Inside the right back pocket of my coveralls, the Navy’s working uniform, I carried a small, light-green notebook. This small notebook was an essential item to have with me, especially while on deployment. My superiors expressed its importance and mandated that we carry it. They required us to log every task given to us and daily events we needed to attend. To them, it was important, because it kept us on track and helped establish good management skills. To me, however, the notebook was for more than work. It allowed me to express myself during hard days and good days and to note new experiences and the things I wanted to improve.
On the first page of every notebook I owned, I wrote the stoic Victorian poem, “Invictus,” Latin for unconquerable. It was a reminder that, no matter how difficult the day might be, I controlled my life. This became clear to me on my first deployment, as our fifty-five day stretch at sea in the heat of the Indian Ocean was coming to an end, and land was ahead. The day before we were to moor, our captain unexpectedly gathered us on the flight deck. The news he gave us was unwanted: the Navy had extended our sea time. It would be another month before we would hit our next port. Later, writing in my notebook, letters formed into words, words into sentences, little by little filling the blank spaces between the blue lines. The frustration and anger I felt when I heard the news diminished, as I wrote my thoughts down in my small green notebook.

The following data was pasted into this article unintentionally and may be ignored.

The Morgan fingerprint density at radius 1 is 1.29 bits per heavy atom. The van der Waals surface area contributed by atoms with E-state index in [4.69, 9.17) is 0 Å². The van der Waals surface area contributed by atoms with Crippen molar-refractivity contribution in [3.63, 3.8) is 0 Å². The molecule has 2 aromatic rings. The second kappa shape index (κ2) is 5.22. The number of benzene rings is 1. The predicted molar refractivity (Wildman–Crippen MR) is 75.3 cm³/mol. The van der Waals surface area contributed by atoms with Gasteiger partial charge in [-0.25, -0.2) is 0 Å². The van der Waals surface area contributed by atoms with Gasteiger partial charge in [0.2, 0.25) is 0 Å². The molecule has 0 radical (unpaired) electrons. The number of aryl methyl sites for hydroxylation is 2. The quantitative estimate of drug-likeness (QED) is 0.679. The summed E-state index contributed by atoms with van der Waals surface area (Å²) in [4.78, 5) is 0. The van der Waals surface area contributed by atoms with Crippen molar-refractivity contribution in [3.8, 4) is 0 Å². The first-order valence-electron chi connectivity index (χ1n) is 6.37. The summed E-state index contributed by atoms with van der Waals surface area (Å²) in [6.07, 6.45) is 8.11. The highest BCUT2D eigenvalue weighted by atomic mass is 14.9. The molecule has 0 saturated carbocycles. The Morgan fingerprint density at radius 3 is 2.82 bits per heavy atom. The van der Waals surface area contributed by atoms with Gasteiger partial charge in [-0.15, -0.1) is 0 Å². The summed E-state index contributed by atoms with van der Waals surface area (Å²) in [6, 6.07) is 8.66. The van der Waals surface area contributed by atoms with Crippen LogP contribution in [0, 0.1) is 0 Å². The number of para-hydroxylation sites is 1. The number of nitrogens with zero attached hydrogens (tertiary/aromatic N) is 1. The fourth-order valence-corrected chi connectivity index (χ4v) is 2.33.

Such unexpected news, like the long workdays, and stubborn superiors, was inevitable and beyond my control. How I handled these situations, however, was something completely up to me, and the poem in my notebook reminded me of that. Sometimes, in the final minutes of the day, I would draw pictures of the sunsets that colored the sky purple and orange. On clear nights, when every star glimmered in the sky, I would also draw in my notebook. After every port visit, I made sure to tape one bill of foreign currency into the pages of my notebook. These images and tokens would be future reminders of my travels.
Today, I keep my notebooks locked away in a chest, along with other items from my Navy career. This treasure chest of memories reminds me that, although deployments were difficult, they were also an amazing experience I am grateful to have had. I no longer use the military standard green notebook. Now, I use a black book to log what I can do to better myself and to record my daily, monthly and yearly goals. I write down my plan for the following day, and I make a drawing whenever I see something that catches my eye. My superiors were right, the notebook is important. Today, it’s an essential item I still carry with me.
Adrian Mejia was in the US Navy from 2010-14. He is a senior, majoring in sociology, at UCSB.